Ben Mendelsohn holds the unenviable task of filling in that role as Director Orson Krennic. Krennic is the one who oversaw the construction of the Death Star, and is, ultimately, just a man – nowhere near as obviously terrifying, theatrical, refined, nor even as iconic in his design as the rest of Star Wars’ major villains. (He doesn’t even get a made up title like “Grand Moff!”) Some may think this is a flaw, but I think it’s perfect in terms of the scope of this film and its themes. One of the more disappointing aspects of the prequel trilogy was the way in which each film brought in their own new Vader surrogate – Darth Maul, Count Dooku, and General Grievous – then basically wasted each one of them in turn, despite their cool designs or the charisma of the actor portraying them. So it’s actually refreshing that Krennic is himself struggling to mark his territory within the Empire and is butting heads with the higher ups. You can imagine that he worked very hard to get where he is, and he’s resentful of the fact that he’s still not getting the respect he feels he deserves. He probably hasn’t even taken a vacation in so long thanks to his passive aggressive boss just daring him to prove himself expendable through his absence. That there are also regular people like him on the side that created something as evil as the Death Star only serves to further the poignancy of the film’s goal in portraying everyday people playing small but crucial roles in something that’s bigger than themselves. Not every villain can nor should be on the same level as Darth Vader and Emperor Palpatine, just as not every evil person is an Adolph Hitler or Osama bin Laden. Sometimes they’re merely one among many ordinary people who were merely taking orders and helping to run the concentration camps. And sometimes it’s ordinary people, not the generals and politicians, who will stand up and say, “We will not stand for this.”
Rogue One is a flawed but still remarkable achievement in blockbuster filmmaking. It’s somehow both not as concise as it should be, nor is it as long as it deserves to be. While most of the visual effects are astounding and nearly flawless, a great number of people will take issue with some of the CGI characters in the film, which is fair, even if I felt they were so well done it almost wasn’t an issue. I was left wanting for further character exploration, and yet I loved the characters all the same and genuinely felt for their plight to the point where I frequently had to check if I was actually tearing up so as to not mess up my 3D glasses. (The 3D, by the way, is incredibly well done, and paying for the IMAX 3D experience was totally worth it.) While I had pre-bought tickets for two showings well before any reviews came out (I had to both see it in IMAX 3D and get that Alamo Drafthouse-exclusive glass so that I could drink beer from what I would affectionately call my “special Star Wars glass”), I came out of my first showing eager to see it again, just to see these characters again and catch all the nice references and Easter eggs I’d missed before (there are plenty, and yet they do not feel excessive or as in-your-face as you’d expect). And the film even held up on a second viewing, a mere 24 hours later, and I’m very likely to see it at least one more time within the next couple weeks, too.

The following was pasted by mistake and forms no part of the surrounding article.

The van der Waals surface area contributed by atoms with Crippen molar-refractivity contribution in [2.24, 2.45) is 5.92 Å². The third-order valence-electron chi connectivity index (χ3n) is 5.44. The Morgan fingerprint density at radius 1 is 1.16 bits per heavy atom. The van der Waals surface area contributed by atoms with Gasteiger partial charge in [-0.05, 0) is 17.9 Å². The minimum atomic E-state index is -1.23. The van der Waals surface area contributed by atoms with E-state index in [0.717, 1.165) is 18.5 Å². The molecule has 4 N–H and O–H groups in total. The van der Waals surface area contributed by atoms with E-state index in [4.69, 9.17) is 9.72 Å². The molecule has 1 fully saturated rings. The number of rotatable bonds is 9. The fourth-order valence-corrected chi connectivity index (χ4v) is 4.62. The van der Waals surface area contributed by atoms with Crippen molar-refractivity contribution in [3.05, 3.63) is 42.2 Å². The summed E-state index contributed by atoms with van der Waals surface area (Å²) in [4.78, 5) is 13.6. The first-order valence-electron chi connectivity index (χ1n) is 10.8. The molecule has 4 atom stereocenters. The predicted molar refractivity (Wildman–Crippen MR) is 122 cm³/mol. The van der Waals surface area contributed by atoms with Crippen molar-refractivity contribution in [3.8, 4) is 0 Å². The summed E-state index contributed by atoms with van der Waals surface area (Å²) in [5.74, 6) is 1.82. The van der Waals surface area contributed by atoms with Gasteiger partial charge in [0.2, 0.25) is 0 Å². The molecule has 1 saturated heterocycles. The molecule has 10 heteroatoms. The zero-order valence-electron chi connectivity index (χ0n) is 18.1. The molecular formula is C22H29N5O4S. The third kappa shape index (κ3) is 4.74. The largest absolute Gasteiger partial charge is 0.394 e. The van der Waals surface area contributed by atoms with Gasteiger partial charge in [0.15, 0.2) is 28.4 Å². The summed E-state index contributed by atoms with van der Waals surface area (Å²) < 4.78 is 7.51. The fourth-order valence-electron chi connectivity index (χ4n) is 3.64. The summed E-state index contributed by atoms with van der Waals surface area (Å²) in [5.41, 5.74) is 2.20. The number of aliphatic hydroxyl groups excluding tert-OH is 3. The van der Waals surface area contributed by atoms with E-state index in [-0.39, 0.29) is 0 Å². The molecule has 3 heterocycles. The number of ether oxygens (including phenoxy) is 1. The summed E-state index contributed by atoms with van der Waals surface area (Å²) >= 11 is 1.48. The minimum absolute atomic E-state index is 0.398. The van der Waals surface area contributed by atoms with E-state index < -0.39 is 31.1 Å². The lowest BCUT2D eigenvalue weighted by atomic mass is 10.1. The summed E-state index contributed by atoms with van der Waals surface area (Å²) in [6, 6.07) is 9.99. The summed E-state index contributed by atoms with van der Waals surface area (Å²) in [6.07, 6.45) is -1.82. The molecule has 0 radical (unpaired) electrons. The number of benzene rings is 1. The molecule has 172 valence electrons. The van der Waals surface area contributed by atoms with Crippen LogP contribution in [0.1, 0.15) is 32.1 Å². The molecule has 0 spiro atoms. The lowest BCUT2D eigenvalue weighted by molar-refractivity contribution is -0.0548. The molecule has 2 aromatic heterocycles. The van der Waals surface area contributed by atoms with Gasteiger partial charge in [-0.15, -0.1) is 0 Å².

I loved Rogue One, and not just because it’s Star Wars, but because it’s Star Wars that was done very well – and so boldly. This is an important step for the franchise, one whose success will ultimately and hopefully convince Disney to take more chances and give us even more original stories set further apart from the films and characters we already know. More so than that, though, it’s a film that understands that this is a galaxy far bigger than Luke, Han, Leia, and Vader. Luke may have started off a humble farmboy, but he was still the son of the Chosen One, and by extension of this was himself chosen, and, within the real world, those characters have since become such legends and icons that including them would have dampened the impact of these newly introduced characters, who ultimately have no direct connection to a Skywalker beyond the fact that Vader poses an even greater threat to them than those who associate with individuals whose family lineage involves an immaculate birth and an ancient prophecy. Appropriately, as the relative underdog film and first true spin-off in this grand franchise, Rogue One acknowledges that one doesn’t need to have been in the presence of greatness to have a profound impact on the world – or even the galaxy – and it’s all the more poignant and meaningful for it.
Hey, Disney – more of this, please!
The Viewer’s Commentary Rating: 4 / 5